Under the fall ballot initiative in Maine, elections for Congress, the Blaine House and the Legislature would be subject to ranked-choice voting. McDaniel cautioned that turnout typically is lower in local elections than in state and federal contests, which could lessen the downward pressure on turnout he found looking at San Francisco elections.

Ranked-choice voting is touted as a path to uncovering the hidden consensus behind a plurality, yet it is no guarantee of a true majority.

Proponents of ranked-choice voting often point to recent contests for the Blaine House, which have featured as many as six candidates splitting the vote, as races that would have seen different results if voters had the option to rank candidates.

Since 1974, only two governors in Maine have won the support of more than 50 percent of voters, including Gov. Paul LePage, who was elected and re-elected with 38 percent and 48 percent of the vote, respectively.

“They aren’t accountable to broad interests within the public,” Bailey said. “This would ensure majority rule and that no candidate [who is] opposed by a majority of voters wins.”

Even under ranked-choice voting, it’s possible for candidates still to win without a majority of all votes cast.

Here’s why.

When votes are redistributed during an instant runoff, ballots can be tossed out or exhausted if voters mistakenly rank more than one candidate, say, as their second choice or if they do not rank all candidates.

Political scientists Craig Burnett and Vladimir Kogan sought to find out how exhausted ballots might affect the outcomes of elections in which ranked-choice voting was used and whether it can lead to candidates still winning with less than a majority.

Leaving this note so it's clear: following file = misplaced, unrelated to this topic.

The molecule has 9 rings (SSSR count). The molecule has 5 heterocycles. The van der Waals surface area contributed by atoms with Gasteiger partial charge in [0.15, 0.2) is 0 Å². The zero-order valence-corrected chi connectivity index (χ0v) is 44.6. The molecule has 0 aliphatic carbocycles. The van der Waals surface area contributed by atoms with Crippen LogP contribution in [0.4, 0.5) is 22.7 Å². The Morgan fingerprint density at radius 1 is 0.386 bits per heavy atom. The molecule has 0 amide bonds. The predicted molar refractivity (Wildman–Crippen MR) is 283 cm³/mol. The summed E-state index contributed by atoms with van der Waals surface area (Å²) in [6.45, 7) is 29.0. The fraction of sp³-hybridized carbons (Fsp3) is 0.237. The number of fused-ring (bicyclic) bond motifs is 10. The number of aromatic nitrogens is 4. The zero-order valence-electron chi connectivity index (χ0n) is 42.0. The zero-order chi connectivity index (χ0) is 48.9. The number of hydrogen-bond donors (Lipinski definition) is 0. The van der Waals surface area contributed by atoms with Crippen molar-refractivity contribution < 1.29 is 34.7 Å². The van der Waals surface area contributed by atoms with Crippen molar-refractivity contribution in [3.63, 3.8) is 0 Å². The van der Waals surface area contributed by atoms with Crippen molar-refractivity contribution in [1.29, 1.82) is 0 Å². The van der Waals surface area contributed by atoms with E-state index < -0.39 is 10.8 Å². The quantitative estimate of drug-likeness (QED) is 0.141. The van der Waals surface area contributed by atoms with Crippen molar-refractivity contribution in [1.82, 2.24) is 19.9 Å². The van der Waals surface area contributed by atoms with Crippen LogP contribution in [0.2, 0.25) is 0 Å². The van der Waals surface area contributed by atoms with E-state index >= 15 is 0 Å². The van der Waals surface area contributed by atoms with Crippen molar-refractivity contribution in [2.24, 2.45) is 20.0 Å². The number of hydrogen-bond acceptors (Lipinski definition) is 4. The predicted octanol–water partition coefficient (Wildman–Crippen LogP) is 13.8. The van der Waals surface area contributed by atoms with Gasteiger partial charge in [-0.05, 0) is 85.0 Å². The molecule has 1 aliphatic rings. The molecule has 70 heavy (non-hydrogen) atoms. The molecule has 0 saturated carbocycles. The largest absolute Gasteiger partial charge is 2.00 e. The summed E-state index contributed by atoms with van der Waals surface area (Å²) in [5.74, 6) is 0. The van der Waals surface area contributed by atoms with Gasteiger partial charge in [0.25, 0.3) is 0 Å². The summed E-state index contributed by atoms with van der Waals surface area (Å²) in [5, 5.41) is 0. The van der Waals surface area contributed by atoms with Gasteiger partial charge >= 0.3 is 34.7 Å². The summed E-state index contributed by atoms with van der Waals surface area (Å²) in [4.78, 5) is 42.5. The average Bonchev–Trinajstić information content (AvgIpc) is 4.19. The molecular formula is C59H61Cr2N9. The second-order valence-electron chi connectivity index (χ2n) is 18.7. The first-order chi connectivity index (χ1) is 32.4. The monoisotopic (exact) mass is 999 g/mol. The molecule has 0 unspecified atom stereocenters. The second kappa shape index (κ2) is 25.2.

In a 2015 study, the political scientists from the University of North Carolina at Wilmington and Ohio State University found that in four local elections in California that employed ranked-choice voting, none produced a winner who captured a majority of all votes cast. They found that high rates of ballot exhaustion — ranging from 9.6 percent in a 2010 election in San Leandro to 27 percent in a 2011 contest in San Francisco — led candidates to win on average with 45 percent of the total vote.

“IRV need not, and frequently does not, produce a winner who wins a majority — rather than a plurality — of all votes cast,” Burnett and Kogan wrote.

Portland, the only city in Maine that uses ranked-choice voting, saw a similar result in its 2011 mayoral election. In that election, 19,728 votes were cast for 15 candidates, plus some write-ins. Over the course of 14 instant runoffs, 3,494 ballots were exhausted and Michael Brennan emerged in the final runoff as the winner with 9,061 votes, or 46 percent of all votes cast.

The 2015 mayoral election, however, had a much different outcome. With a slimmed down candidate pool of only three candidates, Ethan Strimling emerged victorious in the first round with 9,163 votes, or 51 percent of all votes cast.

It’s not uncommon for a winner to be crowned in the first round in a ranked-choice contest. Since 2004, there have been 107 elections in the San Francisco Bay Area decided with ranked-choice voting; 68 were won in the first round, according to Bailey.

Here’s the rub. Only 11 cities across the U.S., including Portland, have used ranked-choice voting to elect candidates to local office since 2002, according to FairVote, a nonprofit that advocates for the model.

What research there is on ranked-choice voting is hampered by limited data. The findings that voter turnout goes down and that voter error leads to high rates of discarded ballots could fade over time as voters adjust to the new voting system, McDaniel said.